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The Little Stranger: Lenny Abrahamson on the secret of directing a movie with a twist

Abrahamson’s follow-up to the all-conquering Room is a movie that defies characterisation.

Source: TheJournal.ie/YouTube

THE LITTLE STRANGER is a movie that basically defies characterisation.

Adapted from Sarah Waters’s 2009 gothic novel by Irish cinematic royalty Lenny Abrahamson, and starring Domhnall Gleeson, the closest we could come to describing it would be ‘The Remains of the Day and The Babadook got together and had a celluloid baby’.

It is by turns very affecting and also more than a little terrifying. Strangely, the two don’t seem to overlap, meaning the viewer gets dragged from ruminations on class warfare to being scared out of their wits without warning.

It’s very effective. And that’s before you even get to the twist. For there is one, and it’s not easy to see coming.

Gleeson plays Dr Faraday, a country medic in wartime Warwickshire, with more than a few class hangups.

He becomes reacquainted with nearby Hundreds Hall, the local stately home which he knew from childhood now fallen into disrepair and neglect, together with the family that lives there.

Drama, romance and sadness ensue. And a ghost has its say in often violent and shocking ways.

Hard to reconcile

You see? The two are hard to reconcile even after having watched it (and this movie is certainly worth seeing). 

TLS_Day48_08881.ARW Domhnall Gleeson as Faraday Source: Element Pictures/Nicola Dove

“I think the basic feeling of how the end would work was always there,” Abrahamson tells TheJournal.ie regarding that twist.

But in the edit we shifted one thing and it was great that we could, because it unlocked something at the end of the film that I think was just, from a balance point of view, was ultimately better.

The Little Stranger is something of a curiosity from Abrahamson’s point of view. Fresh from the success of 2015′s Oscar-winner Room, one would imagine he could have had his pick of follow-up projects. 

Instead he opted for a period piece starring stiff-upper-lip Britain in the dark days of World War II. That was always the plan he says.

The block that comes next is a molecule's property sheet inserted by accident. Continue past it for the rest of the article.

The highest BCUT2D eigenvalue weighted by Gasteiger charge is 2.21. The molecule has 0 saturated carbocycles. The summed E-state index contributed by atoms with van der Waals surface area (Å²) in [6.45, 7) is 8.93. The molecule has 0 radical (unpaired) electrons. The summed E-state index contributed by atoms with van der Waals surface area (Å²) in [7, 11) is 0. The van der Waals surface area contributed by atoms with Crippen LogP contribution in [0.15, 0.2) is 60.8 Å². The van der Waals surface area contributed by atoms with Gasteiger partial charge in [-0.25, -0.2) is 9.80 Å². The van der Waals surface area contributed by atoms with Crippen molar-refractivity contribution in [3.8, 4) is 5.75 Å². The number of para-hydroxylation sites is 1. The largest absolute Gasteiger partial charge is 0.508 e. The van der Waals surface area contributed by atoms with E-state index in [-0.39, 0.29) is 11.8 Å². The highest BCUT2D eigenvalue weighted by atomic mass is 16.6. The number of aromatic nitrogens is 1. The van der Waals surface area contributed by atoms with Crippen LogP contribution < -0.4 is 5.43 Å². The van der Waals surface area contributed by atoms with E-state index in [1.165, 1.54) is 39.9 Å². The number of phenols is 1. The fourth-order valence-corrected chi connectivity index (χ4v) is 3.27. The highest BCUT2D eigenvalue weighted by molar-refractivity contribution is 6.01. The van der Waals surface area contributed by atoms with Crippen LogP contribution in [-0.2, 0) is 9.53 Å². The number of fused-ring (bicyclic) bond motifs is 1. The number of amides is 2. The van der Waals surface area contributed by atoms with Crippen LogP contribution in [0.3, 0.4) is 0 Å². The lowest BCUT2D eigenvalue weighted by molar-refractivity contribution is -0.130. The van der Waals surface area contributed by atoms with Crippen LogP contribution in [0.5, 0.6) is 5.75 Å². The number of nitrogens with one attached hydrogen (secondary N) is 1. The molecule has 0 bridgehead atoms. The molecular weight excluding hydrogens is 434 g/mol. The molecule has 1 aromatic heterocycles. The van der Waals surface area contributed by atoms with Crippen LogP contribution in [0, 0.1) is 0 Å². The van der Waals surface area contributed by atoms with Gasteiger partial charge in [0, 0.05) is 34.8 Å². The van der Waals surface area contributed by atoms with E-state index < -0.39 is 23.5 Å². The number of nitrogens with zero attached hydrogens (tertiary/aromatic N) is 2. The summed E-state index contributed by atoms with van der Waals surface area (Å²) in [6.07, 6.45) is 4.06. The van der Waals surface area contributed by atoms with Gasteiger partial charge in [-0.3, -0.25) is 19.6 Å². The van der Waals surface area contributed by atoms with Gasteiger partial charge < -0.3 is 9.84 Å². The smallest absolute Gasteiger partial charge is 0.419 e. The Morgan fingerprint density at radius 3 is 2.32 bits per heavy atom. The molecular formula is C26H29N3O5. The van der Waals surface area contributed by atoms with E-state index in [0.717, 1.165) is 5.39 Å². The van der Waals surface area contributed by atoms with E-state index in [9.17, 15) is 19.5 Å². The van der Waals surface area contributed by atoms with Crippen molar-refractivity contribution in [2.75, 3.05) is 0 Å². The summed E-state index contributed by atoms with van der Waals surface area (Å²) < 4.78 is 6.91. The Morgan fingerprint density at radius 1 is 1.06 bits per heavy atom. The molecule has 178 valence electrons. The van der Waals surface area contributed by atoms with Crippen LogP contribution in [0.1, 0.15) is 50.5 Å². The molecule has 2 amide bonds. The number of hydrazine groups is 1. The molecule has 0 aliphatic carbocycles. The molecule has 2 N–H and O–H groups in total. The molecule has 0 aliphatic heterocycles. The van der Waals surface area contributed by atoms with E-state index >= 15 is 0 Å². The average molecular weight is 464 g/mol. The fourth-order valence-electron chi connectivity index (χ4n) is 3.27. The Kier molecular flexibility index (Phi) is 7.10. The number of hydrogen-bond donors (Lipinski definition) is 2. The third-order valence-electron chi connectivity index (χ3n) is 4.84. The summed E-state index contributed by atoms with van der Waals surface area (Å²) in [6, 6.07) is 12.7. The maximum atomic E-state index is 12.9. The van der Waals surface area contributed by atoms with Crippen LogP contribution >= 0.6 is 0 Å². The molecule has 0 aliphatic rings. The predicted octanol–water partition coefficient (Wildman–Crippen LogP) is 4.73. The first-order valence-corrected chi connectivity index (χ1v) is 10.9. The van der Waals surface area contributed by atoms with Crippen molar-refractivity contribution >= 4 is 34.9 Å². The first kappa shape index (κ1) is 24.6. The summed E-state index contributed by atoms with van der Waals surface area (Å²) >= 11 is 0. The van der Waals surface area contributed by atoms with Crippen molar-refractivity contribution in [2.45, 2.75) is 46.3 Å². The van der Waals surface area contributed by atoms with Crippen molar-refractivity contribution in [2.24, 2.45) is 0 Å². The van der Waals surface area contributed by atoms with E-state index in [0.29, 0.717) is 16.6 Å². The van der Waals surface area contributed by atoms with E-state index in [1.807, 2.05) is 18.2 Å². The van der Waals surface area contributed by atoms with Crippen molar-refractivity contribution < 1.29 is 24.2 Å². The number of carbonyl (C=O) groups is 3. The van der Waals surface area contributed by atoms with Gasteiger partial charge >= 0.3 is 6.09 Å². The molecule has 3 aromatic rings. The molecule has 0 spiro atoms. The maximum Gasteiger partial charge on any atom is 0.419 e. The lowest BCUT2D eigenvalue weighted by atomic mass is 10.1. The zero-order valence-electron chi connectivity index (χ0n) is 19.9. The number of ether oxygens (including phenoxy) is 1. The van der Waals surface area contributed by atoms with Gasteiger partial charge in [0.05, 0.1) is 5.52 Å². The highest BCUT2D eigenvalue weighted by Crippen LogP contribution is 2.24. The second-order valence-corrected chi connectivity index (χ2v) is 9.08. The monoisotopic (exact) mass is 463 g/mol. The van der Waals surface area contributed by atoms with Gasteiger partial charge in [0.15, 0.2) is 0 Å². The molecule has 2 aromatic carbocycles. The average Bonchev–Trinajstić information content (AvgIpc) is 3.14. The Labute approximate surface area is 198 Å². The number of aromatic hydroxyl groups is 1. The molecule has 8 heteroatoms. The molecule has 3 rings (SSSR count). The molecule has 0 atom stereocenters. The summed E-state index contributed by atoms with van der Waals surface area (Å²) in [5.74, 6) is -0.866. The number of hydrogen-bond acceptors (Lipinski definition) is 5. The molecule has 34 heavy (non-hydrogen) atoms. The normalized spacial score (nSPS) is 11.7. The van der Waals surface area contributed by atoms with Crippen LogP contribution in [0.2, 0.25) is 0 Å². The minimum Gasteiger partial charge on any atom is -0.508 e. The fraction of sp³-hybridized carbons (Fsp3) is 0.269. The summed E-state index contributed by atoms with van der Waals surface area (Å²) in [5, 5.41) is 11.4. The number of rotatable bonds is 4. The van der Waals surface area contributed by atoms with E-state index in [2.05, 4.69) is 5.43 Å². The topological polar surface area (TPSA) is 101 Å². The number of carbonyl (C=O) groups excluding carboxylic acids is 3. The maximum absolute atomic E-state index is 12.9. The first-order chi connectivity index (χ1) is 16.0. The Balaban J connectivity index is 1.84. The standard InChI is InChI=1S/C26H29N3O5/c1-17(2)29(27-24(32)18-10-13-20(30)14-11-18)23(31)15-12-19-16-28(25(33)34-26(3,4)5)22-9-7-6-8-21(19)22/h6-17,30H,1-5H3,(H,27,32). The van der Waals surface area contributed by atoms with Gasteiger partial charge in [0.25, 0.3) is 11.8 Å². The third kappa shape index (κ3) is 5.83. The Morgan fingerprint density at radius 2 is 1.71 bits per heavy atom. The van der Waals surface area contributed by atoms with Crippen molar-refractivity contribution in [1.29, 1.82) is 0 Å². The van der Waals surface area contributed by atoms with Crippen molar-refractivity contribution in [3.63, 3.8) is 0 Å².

“I’d been thinking of it (The Little Stranger) for a long time, so it was always planned to be the next film, and when Room happened we had the script already in a great place. I’ve always made the decision to do things based on that gut connection to something, I don’t think you can second guess yourself from a career point of view. If you do then you’re lost…”

That’s as may be, but the movie still feels like something of a departure for both Gleeson and Abrahamson (who previously worked with each other on 2014′s Frank).

Hard to imagine, given at present Gleeson seems to be in every movie released anywhere, but this one doesn’t feel like any other he’s been involved in. Did the actor himself enjoy playing the morose Dr Faraday?

“He was tricky to pin down… I did find myself struggling with why he was behaving a certain way, but that has to be alright because in the end he’s struggling himself with his own desires. He wants to be what he can never be, but he can’t stop himself trying. He falls in love with a person and a place at the same time,” Gleeson says.

Atmospheric

He was tricky, but I loved him, I actually really cared for him.

A lot of what goes towards making The Little Stranger the bleaked-out atmospheric piece it is is its setting – Hundreds Hall itself (in real life Langleybury, an 18th Century estate near London). Huge swathes of the movie are filmed there, both within and without. The foreboding staircases and darkened corridors vie with the cast for star billing.

7 Gleeson and co-star Ruth Wilson Source: Element Pictures

Filming in such a place isn’t the challenge says Abrahamson, finding the right location is.

“We didn’t want to break it up into lots of different locations, with all the continuity problems that brings,” he says. “It really helps to be able to stick to one place and film there for extended periods, and get to know it.”

“It’s amazing,” Gleeson agrees. “It felt like such an atmospheric place to be. And then, you don’t have stuff distracting you over here, you’re not looking at the edge of the set when you’re filming, you’re just surrounded by this place, and it’s kind of nice. There was something special about working in the place.”

It may be hard to pigeonhole, but one thing is certain – The Little Stranger is scary. Occasionally it’s very scary indeed. Is that difficult we ask? Is there a trick to provoking fear, particularly when it’s something you have little experience of?

“The funny thing is, I never consciously tried to aim for scares, and just trusted that the atmosphere would start to work on the viewer,” says Abrahamson.

And people do put a lot of effort into ‘how do we create this moment of fear or shock’, but this just isn’t that kind of film. I think that if you watch and expect a drama, all of these other elements will intensify that experience. If you go in expecting a horror, you’ll find the drama parts not being that…

“You’ll be waiting for the horror,” interjects Gleeson.

“Right, you’ll be waiting for it,” Abrahamson agrees.

What I did is I took seriously the story and the characters instead of thinking ‘ok now I’m gonna do the genre thing so how do I do it’. I thought ‘let’s believe it, let’s believe this character is having these experiences’, and I tried to show that with all of the bits around that, all the psychological and emotional parts that go with that.

The Little Stranger is in cinemas from 21 September

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